How Our Family Practices Environmental Stewardship

Fall 2013 Portraits 020small
Not a “big” family. Just an ordinary, average one.

Every so often it occurs to me that to many people it might sound hypocritical for a person who chose to have four children to say she values conservation of resources. In this day and age, it’s sort of assumed that more people automatically converts to greater strain on the environment.

Well, we had many reasons why we chose to have a larger-than-average family (I will never call four kids a big family)–all of them long-term reasons. But the interesting thing I’ve found as I encounter other larger-than-average families is that a lot of us are more cognizant and deliberate about consumption because of our family size.

Because let’s face it: the consumer model the first world is built upon is very, very expensive. And many–not all, but many–earth-conscious choices also save money.

So I thought today I’d share some of the things we have chosen to do to approach the resources of the earth from a standpoint of good stewardship. Maybe something on this list will strike a chord with you, too.

  • First, we practice natural family planning. I’m not taking pharmaceuticals that end up in the water supply. There’s no packaging and no other, er, disposables to throw away. The method we use even has an app now, so you don’t even need paper anymore.
  • We make our own bathroom and laundry cleaners. This sounds crazy-granola-crunchy, but it’s really not that big a deal. I have a spray bottle I fill up with vinegar and water, and we keep a box of baking soda upstairs. The laundry detergent is borax, Fels Naptha, washing soda and water. You make it in a big pot and store it in old milk jugs. It lastsย 2-3 months, even for a family of six.
  • We used cloth diapers for all the kids, all the way through, and we toilet trained “early”–in other words, at the traditional age. We have used pullups in the later years when overnight is an issue, and we traveled with disposable. But basically we used cloth.
  • We buy very little prepared food. I cook all our meals. We pack our lunches and we wash out the sandwich bags for reuse. Yes, I know that’s hard core. It’s an annoyance but it’s worthwhile. Think of all the plastic bags that would have to be manufactured, only to get dumped in the landfill.
  • I try to remember to take my cloth shopping bags not only to the grocery store, but also to Target et al.
  • We turn off the cars. We don’t sit in parking lots with the engine running, because the radio works without the engine running. We even know where the long stoplights are, and we turn the cars off there too. The rule of thumb is if you’re going to be sitting longer than 30 seconds, turn the car off.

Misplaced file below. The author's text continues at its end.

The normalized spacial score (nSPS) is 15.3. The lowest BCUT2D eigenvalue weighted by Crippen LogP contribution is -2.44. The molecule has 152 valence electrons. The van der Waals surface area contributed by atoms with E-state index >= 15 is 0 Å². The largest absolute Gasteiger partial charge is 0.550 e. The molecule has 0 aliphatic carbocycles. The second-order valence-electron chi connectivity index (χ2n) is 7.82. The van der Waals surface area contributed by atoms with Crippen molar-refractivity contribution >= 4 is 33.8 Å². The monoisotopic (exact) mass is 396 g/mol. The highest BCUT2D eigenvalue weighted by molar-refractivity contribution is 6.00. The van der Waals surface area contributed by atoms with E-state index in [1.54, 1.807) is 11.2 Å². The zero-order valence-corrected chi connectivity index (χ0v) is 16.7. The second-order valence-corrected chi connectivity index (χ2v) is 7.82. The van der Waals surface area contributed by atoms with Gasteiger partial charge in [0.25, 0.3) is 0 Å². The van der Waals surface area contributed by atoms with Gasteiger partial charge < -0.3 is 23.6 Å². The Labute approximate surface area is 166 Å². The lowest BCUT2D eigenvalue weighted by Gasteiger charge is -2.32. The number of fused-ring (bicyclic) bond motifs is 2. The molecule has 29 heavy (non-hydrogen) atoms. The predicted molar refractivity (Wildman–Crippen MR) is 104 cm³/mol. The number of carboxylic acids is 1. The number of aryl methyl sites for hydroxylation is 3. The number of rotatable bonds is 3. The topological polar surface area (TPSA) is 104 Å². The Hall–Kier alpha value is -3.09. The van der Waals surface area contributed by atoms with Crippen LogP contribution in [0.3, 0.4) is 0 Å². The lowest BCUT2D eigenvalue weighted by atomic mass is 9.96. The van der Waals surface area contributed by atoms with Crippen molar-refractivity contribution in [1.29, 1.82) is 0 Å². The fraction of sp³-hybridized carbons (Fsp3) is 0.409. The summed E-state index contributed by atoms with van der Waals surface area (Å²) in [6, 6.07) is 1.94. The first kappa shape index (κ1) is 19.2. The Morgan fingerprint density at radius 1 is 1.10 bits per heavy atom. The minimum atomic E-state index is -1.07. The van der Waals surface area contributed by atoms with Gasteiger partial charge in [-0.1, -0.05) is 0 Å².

• We combine trips and accept a certain amount of killing time between. We might go to a playground, or sometimes I’ll just sit and work on my NEO in the car while the kids play in the driver’s seat. Yes, this means there will be times when we’re warmer or colder than we’d prefer, but we’re tough. If it’s really too hot or cold outside to stay in the car, we vacate the vehicle. Find a shady tree to sit under, or go inside to wait. Much better than idling for twenty minutes, especially when we’re driving the van!
  • We try to combine errands with exercise to reduce car travel. So, for instance, when I needed to run to Target on the same night as choir, we parked at church and I walked to the mall. Christian has been known to run a mile to the grocery store and pick up whatever I forgot, then run back. And he’ll frequently drop off the car for an oil change and run home.
  • We keep the thermostat at 67 in the winter and 78 in the summer. We might vary a degree or two on occasion but basically we follow that rule. We also replaced those useless, ugly and easily-broken Venetian blinds with room-darkening shades and insulated curtains. It is crazy, how big a difference this makes in how much the heater or A/C runs. When it gets really severe, Christian pulls out sheets and hangs them over the big windows, but even I think that’s a little over the top. ๐Ÿ™‚
  • We use leftover water from meals to water plants.
  • Which reminds me: we drink water. We don’t drink much juice, and virtually no soda at all. Not bottled water, just water through the PUR filter on the tap.
  • We have a compost bin, which saves on trash output and on garden fertilizer.
  • One word: Freecycle.
  • We buy hardly any new clothes. We’re blessed to have people offering us hand-me-down kids’ clothes, and I’m a huge believer in Children’s Orchard and garage sales. (And the uniform closet at school!) And I don’t buy much new for myself anymore, either. I’m in love with consignment.
  • We don’t replace things until we really need to. For instance, we’re still using the picture tube TV we bought right before Alex was born, because it works just fine. And that TV replaced a model dating to the 1970s. And we only have one, by choice.

So there you go. A few of the things we have chosen to do to reduce our use of resources and be good stewards of the earth. I’d love to hear from other families, too. I’m always on the hunt for new ideas!